Soloed at Twin Oaks!
After waiting a number of days to finally get the weather to cooperate, I was finally able to perform my solo take-offs and landings at Stark’s Twin Oaks Airpark!
Friday was such a beautiful day in the Portland area and the winds were so calm. I was hoping I would have a chance to solo that day, but not sure if things would go as I planned.
The plane I usually flew, N2108Y, was out of commission due to the lack of flying it received (it was really just me and one other) and N734KU was booked until later that day, so I had to fly a plane I haven’t flown since September(!), N5440H. This plane, another Cessna 172, only has 150HP, unlike N2108Y and N734KU which both have 180HP. Not a big deal, except that it took a bit to get use to flying in an aircraft that didn’t have the power to climb like I was use to in the other two airplanes. 5440H also has electric flaps which you have to set by watching the LEDs light up next to it. I had to get use to counting how long it takes for the flaps to increase and stop when I glanced to see the correct number of LEDs light up. The design isn’t terrible, just very different; another thing to get use to on a day I was potentially going to solo.
After a couple successful landings with Rick, he said I was ready, and he hopped out and I got things ready for taking off and landing all by my lonesome.
All three take-offs, the pattern work, and my landings all went without a hitch and I was able to finally get signed off with soloing at Twin Oaks. What a great moment that was. With the two airports I soloed at before, Aurora State (UAO) and McMinnville (MMV), I am now signed off to fly between all three airports, titled “The Triangle of Death”! Not that anyone has really died between them, but it is what it is. Now I can really knock out the solo hours!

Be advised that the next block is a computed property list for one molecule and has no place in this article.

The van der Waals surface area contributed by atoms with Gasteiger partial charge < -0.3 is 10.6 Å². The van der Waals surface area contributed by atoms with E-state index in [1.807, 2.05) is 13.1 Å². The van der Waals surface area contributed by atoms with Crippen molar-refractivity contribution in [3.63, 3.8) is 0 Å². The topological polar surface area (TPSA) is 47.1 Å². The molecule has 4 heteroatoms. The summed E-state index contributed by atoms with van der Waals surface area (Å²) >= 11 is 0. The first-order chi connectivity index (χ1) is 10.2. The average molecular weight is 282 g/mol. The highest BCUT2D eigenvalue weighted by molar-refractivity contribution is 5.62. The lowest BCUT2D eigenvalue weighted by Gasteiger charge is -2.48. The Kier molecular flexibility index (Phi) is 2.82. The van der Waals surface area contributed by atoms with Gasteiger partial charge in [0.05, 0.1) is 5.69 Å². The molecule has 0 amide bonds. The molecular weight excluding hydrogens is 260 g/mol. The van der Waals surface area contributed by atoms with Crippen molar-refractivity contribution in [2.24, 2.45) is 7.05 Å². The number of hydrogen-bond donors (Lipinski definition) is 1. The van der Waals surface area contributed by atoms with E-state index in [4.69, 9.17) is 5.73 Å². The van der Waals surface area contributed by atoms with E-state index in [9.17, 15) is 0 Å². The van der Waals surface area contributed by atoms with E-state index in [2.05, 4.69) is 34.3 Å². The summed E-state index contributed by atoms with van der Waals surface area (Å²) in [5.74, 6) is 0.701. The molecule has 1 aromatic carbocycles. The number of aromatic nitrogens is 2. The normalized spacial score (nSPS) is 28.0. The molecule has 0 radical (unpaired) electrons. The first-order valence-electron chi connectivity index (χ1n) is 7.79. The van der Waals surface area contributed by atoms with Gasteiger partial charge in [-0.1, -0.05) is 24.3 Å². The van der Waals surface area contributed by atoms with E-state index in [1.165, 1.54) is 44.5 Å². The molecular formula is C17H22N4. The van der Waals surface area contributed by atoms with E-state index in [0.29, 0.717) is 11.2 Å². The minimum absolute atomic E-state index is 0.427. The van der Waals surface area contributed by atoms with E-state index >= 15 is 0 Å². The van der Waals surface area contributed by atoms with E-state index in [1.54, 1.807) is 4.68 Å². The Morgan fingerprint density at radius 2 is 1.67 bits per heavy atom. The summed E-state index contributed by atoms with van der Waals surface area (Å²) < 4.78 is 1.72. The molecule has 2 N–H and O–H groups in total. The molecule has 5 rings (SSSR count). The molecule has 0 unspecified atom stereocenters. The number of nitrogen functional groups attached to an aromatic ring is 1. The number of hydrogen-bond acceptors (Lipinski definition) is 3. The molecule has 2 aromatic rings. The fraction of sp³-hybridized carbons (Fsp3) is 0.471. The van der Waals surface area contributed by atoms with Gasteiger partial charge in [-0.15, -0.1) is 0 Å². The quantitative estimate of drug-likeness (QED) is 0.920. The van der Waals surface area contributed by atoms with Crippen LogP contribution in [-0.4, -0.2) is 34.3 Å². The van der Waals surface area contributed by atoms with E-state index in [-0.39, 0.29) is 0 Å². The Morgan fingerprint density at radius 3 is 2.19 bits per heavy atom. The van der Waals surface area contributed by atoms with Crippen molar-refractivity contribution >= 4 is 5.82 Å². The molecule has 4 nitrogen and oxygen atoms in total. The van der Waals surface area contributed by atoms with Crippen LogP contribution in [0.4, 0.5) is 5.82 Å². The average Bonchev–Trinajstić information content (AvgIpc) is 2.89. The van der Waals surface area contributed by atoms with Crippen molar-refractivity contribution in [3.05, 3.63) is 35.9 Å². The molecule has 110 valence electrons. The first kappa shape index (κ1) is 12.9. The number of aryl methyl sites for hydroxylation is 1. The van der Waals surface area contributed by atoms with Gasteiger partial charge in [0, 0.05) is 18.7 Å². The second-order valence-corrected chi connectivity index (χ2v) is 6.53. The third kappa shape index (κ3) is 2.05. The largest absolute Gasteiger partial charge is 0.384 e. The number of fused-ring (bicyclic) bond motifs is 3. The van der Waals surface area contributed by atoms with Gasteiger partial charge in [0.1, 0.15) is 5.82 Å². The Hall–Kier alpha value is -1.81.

On top of a great flight, I was able to chat a bit with my former instructor James Boughen. His knee is mostly healed up now and he is back in the states. Great to have you back James!
A fantastic ending to an amazing day of flying!
So what about you? What have you been able to accomplish in the last week that has blown you away. Leave a comment below!
Flight Time: 1.3 Hours
Solo Time: 0.5 Hours
April 9, 2011 / Jason / 1
Categories: Private Pilot Completion
- Total Flight Time: 218.5 Hours
- Pilot In Command Time: 125.7 Hours
- Solo Time: 100.8 Hours
- >50NM Cross Country Time: 60.5 Hours
- >50NM Cross Country Time (Solo): 27.8 Hours
- Night Time: 7.1 Hours
- Simulated Instrument Time: 4.8 Hours
- Landings (Day/Night): 521 (499/22)
- Flight Training Received: 92.8 Hours
- Ground Training Received: 30.8 Hours